Confession and Enlightenment
Part 2

Last week I offered some general notes about how members of different religious or spiritual traditions practice Confession. Please see that post for background information.

This week I want to focus on those who practice Confession in the context of a belief in God. Later in this series I can talk about Confession for those who do not and for those who are not sure what to believe.

Whether a person who believes in God also believes in judgement after death or not, the key question is the same. Are they living in right relationship with God or not?

In short the choices we make in terms of beliefs, thoughts, and actions are of great importance. For those who believe in God every thought, choice, and action is either moving them into deeper communion with God or further away.

If one has entertained vicious and self-centered thoughts, or behaved in a greedy or an evil manner, they can return to the path of righteousness by following the practice of Confession and Atonement called for in their tradition.

The act of breaking out of one’s denial and hypocrisy and admitting small or grievous breaches of the chosen moral law is humbling and disruptive but nevertheless very beneficial. One is freed from the disfiguring pretense they are more moral or righteous than they actually are.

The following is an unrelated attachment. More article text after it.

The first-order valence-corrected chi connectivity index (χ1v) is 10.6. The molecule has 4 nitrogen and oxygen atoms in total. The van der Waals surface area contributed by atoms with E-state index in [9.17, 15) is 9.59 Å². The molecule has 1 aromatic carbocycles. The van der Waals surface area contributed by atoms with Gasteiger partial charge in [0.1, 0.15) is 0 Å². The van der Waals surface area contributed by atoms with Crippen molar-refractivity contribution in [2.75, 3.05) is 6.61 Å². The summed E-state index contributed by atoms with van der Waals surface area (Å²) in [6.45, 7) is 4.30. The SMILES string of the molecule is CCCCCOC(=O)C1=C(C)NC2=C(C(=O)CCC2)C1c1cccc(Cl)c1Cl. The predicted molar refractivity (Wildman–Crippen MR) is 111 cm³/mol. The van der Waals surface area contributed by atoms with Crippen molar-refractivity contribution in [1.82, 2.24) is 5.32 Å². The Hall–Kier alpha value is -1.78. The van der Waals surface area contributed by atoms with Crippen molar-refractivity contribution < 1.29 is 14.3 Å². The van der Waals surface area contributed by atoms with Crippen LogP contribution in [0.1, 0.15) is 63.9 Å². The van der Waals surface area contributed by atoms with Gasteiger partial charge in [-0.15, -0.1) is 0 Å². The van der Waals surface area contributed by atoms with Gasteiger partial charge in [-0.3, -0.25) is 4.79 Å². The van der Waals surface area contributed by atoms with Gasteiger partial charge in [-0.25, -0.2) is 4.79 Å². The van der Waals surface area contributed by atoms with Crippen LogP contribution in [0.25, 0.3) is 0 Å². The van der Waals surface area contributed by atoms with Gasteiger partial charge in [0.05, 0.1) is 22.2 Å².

The next steps of turning to God with humility, making a sincere act of contrition, and asking for pardon are equally effective at deflating the diseased and inflamed ego. Making a sincere commitment to change one’s ways and following through on those commitments to the best of one’s ability is another vital part of this process. It is also an essential part of the process of building character and maturity.

All of these practices refine the sensitivities of the believer. They are able to perceive God’s ways and living presence in ways they previously could not. Even if they fall again, which sadly is likely, the process can be repeated assuming one is not mocking or trying to con God with some lifeless or mechanical pretense.

Gaining this greater sensitivity has the following effect:

They come to know a more intimate blending of their life with God’s living presence within them.

In short they are falling deeper in love with their beloved. Both the giving and receiving of that love are more delicate, sustaining, and beautiful.

Their relationships with mortals are also enriched and more fulfilling.

For those who do not believe in God, the details of and experiences of this process are different but no less profound. For those who are not sure what to believe, their efforts with these practices will help them to decide one way or the other whether God does or does not exist.

What do you believe is the difference between a moral and an immoral life?

What code or set of laws do you rely upon to help you decide what is permissible behavior?

When you do something selfish or greedy or cruel how do you repair the damage to your self, to others, and to all who live?

Please let me know what you think. Let me know what you find.

Will Raymond Author of “The Simple Path of Holiness”, Host of Meditationpractice.com

774-232-0884  will@meditationpractice.com

Will

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